What GAO Found
The Department of Defense (DOD) assessed the need for each leg of the strategic triad in support of the 2010 Nuclear Posture Review and considered other reductions to nuclear forces in subsequent reviews. The department identified advantages of each leg of the triad and concluded that retaining all three would help maintain strategic deterrence and stability. The advantages DOD identified include the survivability of the sea-based leg, the intercontinental ballistic missiles' contribution to stability, and the ability of the nuclear-capable bombers to visibly forward deploy. The 2010 Nuclear Posture Review Report states—and DOD officials also told GAO—that the administration has considered various options for the U.S. nuclear force structure, including options in which DOD would eliminate one leg of the triad. For example, Strategic Command, Air Force, and Navy officials told GAO that they had analyzed alternative strategic force structures in preparation for the 2010 Nuclear Posture Review. DOD officials also told GAO that the department had assessed nuclear force reductions as part of reviews conducted after the Nuclear Posture Review, including during the development of the President's 2013 nuclear employment guidance, the 2013 Strategic Choices Management Review, and DOD's 2014 plan to implement the New Strategic Arms Reduction Treaty (New START) with Russia. The figure shows DOD's current planned strategic force structure for implementing New START, including the number of delivery vehicles that would be retained for each leg of the triad.
DOD's Current Planned Strategic Force Structure for Implementing the New Strategic Arms Reduction Treaty, Grouped by the Three Legs of the Strategic Triad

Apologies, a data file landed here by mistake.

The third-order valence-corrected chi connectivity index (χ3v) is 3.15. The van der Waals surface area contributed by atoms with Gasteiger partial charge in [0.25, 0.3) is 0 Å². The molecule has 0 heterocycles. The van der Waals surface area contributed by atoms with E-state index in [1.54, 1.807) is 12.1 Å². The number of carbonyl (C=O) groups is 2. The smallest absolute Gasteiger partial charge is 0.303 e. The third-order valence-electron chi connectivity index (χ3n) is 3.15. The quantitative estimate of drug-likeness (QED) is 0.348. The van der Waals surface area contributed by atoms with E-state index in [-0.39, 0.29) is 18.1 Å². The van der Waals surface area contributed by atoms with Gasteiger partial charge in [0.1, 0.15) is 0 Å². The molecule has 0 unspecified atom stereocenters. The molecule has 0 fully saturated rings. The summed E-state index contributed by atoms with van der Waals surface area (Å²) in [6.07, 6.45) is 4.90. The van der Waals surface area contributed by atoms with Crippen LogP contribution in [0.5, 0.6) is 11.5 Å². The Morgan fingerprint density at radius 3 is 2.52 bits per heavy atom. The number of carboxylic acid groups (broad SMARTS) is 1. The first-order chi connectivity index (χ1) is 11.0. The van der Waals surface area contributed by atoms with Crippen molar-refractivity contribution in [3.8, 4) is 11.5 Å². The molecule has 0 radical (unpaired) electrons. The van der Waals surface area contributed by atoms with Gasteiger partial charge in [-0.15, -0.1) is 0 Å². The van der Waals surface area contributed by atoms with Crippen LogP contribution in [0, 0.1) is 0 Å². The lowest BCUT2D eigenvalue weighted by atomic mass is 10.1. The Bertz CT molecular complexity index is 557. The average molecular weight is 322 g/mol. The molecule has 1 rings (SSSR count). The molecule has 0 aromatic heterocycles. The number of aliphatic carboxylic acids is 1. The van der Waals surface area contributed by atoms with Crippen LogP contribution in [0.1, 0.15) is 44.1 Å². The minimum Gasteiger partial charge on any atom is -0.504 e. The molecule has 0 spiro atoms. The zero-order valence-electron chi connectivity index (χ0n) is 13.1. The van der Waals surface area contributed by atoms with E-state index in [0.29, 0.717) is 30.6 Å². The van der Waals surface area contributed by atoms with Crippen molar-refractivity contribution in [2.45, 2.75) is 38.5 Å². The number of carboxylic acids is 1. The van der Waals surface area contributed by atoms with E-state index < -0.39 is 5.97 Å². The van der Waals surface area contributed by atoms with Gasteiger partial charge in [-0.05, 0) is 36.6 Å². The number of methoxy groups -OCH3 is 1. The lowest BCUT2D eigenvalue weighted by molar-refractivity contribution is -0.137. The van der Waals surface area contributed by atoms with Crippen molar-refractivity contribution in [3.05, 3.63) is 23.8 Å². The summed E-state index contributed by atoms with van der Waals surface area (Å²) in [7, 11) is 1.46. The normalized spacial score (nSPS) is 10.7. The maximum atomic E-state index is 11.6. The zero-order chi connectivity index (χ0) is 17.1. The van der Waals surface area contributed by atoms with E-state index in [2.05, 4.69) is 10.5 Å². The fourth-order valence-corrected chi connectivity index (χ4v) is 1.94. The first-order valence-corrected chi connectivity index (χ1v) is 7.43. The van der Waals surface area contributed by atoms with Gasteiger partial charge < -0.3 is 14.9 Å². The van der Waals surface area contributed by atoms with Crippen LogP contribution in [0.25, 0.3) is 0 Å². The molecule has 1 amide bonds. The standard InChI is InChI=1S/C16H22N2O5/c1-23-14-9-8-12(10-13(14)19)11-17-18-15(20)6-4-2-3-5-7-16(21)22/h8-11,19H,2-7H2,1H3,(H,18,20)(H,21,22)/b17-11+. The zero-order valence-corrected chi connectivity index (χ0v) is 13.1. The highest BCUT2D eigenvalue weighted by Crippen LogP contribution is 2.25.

This is a public version of a classified report GAO issued in May 2016. It excludes classified information on warhead levels, the specific advantages of each leg of the triad, and some of the analyses of alternatives that were considered.
Why GAO Did This Study
Since the 1960s, the United States has deployed nuclear weapons on three types of strategic delivery vehicles collectively known as the strategic triad. The triad comprises the sea-based leg (submarine-launched ballistic missiles), ground-based leg (intercontinental ballistic missiles), and airborne leg (nuclear-capable heavy bombers). As a result of arms control agreements and strategic policies, the number of U.S. nuclear weapons and strategic delivery vehicles has been reduced substantially; however, the strategic triad has remained intact. DOD and the Department of Energy are planning to invest significant resources to recapitalize and modernize the strategic triad in the coming decades. The departments projected in 2015 that the costs of maintaining U.S. nuclear forces for fiscal years 2016 through 2025 would total $319.8 billion, and DOD expects recapitalization and modernization efforts to extend into the 2030s.
GAO was asked to review DOD's analysis of the decision to retain all three legs of the strategic triad. This report describes the processes DOD used in supporting that decision. GAO reviewed documentation and interviewed officials from DOD and the military services on the key reviews DOD carried out from 2009 to 2014— including the 2010 Nuclear Posture Review—in analyzing its strategic force structure.
GAO is not making any recommendations in this report. DOD provided technical comments, which were incorporated as appropriate.